Zebrafish larvae were fixed in 4% paraformaldehyde in PBS overnight at 4°C, embedded in glycol methacrylate (JB-4; Polyscience), and cut at 5μm. Slides were stained with Hematoxylin and Eosin (H&E). Quantitative image analysis for the area of pronephric ducts was performed using ImageJ software.
Immunostaining was performed in whole-mount larvae as described previously58. A mouse anti-NA-K-ATPase alpha-subunit (a5) antibody (1:200, Developmental Studies Hybridoma Bank) was used to label the location of NA-K-ATPase in the pronephric epithelial cells. A mouse anti-acetylated alpha-tubulin antibody (1:200, Sigma) was used to label the primary cilia of pronephric ducts. A mouse anti-c-myc (9E10) antibody (1:500, Covance) was used to label the Myc-tag of LipL32 protein expression. A rabbit anti-GFP antibody (1:500, Invitrogen) was used to label the pronephric GFP expression in the wt1b:GFP larvae. The secondary antibodies used were Alexa Fluor 488- or 594- conjugated goat anti-mouse IgG and goat anti-rabbit IgG (1:500, Invitrogen). The immunostained larvae were then embedded in OTC medium and cryosectioned. Sections were mounted in Vectashield (Vector Laboratories) with DAPI and observed under fluorescence microscopy.
For renal function estimation, a 10-kDa rhodamine–dextran (Invitrogen) was injected into the pericardium of zebrafish larvae at 48hpf after anesthesia with tricaine59. Images of larvae were collected under fluorescence microscopy 6 hours after injection. A region of 200×100 pixels containing the pronephric duct and cloaca was selected and the fluorescence intensity was measured using ImageJ software.
Larvae were fixed overnight in 4% paraformaldehyde at 4°C. Whole-mount in situ hybridization was performed according to published protocols49. Antisense digoxigenin-labeled probes were made for lipl32 and l-plastin from corresponding cDNA constructs.
The expression of lipl32 and flaB mRNAs was examined by RT-PCR to confirm the infection of pathogenic Leptospira species according to the previously described methods31,60. Larvae were mixed and ground in liquid nitrogen for total RNA extraction using TRIzol Reagent (Life Technologies). We obtained cDNA from the total RNA using the First Strand cDNA synthesis kit for RT-PCR (AMV) (Roche Diagnostics) following the manufacturer’s instructions. The primers used were: lipl32, forward 5′-CGCTGAAATGGGAGTTCGTATGATT-3′ and reverse 5′- CCAACAGATGCAACGAAAGATCCTTT-3′60; flaB, forward 5′- CTCACCGTTCTCTAAAGTTCAAC-3′ and reverse 5′- TGAATTCGGTTTCATATTTGCC-3′31. Zebrafish ß-actin was used as internal control.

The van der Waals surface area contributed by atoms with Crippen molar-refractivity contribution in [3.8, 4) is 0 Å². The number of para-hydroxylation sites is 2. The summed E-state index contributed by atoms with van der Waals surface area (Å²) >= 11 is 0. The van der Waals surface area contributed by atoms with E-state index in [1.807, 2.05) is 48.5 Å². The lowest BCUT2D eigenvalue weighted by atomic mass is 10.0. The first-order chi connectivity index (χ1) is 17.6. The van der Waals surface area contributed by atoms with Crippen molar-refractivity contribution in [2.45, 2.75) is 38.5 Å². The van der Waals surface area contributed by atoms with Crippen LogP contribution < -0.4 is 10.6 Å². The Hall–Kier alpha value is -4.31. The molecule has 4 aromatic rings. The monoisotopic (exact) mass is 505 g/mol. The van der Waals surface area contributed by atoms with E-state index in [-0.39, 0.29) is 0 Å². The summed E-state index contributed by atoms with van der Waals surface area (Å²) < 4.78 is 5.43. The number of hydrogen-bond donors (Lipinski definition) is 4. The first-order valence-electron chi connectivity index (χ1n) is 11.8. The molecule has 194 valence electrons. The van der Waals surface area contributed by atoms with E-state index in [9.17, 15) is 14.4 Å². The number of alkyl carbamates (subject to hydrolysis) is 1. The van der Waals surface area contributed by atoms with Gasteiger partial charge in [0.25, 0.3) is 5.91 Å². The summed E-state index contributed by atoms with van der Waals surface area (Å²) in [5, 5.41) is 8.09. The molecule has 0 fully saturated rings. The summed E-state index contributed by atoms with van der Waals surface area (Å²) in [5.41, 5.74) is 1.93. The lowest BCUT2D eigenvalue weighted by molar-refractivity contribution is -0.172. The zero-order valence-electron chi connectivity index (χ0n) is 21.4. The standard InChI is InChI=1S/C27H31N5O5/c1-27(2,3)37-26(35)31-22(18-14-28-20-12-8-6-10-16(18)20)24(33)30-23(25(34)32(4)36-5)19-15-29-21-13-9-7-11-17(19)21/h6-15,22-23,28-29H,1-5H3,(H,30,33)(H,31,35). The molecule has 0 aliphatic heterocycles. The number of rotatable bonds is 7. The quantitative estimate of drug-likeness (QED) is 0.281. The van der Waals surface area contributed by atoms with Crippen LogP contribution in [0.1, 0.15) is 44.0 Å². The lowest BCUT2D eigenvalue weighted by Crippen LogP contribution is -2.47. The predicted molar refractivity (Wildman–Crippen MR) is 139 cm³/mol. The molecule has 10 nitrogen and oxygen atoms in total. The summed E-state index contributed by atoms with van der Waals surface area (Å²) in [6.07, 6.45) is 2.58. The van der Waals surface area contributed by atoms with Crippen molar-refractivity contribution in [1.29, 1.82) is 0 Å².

Real-time quantitative RT-PCR was performed with the ABI PRISM 7700 sequence detection system (Applied Biosystems) in the presence of SYBR Green. The primers used to amplify zebrafish l-plastin were: forward 5′-CCGCTACGACCTGCTGAAG-3′, reverse: 5′-GCGCCATCGAGATTGCAT-3′. The zebrafish ribosomal protein S18 (rps18) was used as internal control. The reaction was performed in duplicate for each sample.
Proteins extracted from whole larvae were analyzed by Western blotting following the standard method49. Antibodies used include anti-tubulin (1:8000, clone DM1a, Sigma) and a purified custom-made rabbit polyclonal antibody (1:10000) raised against the LipL32 protein (amino acids 21–272).
Continuous variables are expressed as mean±SEM and compared by using Student’s t-test or one-way ANOVA followed by Newman-Keuls Test. Categorical variables were analyzed using the Fisher’s exact or Chi-square test. Cumulative survival curves were generated by the Kaplan–Meier method and compared with the log-rank test. The standard error of the survival curves was calculated using the Greenwood method. P-values<0.05 are considered statistically significant. All analyses were performed using the Graphpad Prism 5.1 (Graphpad, La Jolla, CA).
How to cite this article: Chang, M.-Y. et al. Leptospiral outer membrane protein LipL32 induces inflammation and kidney injury in zebrafish larvae. Sci. Rep. 6, 27838; doi: 10.1038/srep27838 (2016).
We thank Miss Yi-Ching Ko, Chiung-Tseng Huang and Yi-Hui Huang for technical support. This work was supported by grants from Chang Gung Memorial Hospital (CMRPG300151-3).
Author Contributions Conceived and designed the experiments: M.-Y.C., S.-S.H., L.-F.C. and C.-W.Y. Performed the experiments: T.-L.M., Y.-C. Cheng and S.-S.H., Analyzed the data: M.-Y.C., H.-H.H., Y.-C.T., Y.-C. Chen, Y.-J. S. and C.-C. H. Wrote the paper: M.-Y.C., R.-L.P. and C.-W.Y. All authors reviewed the manuscript.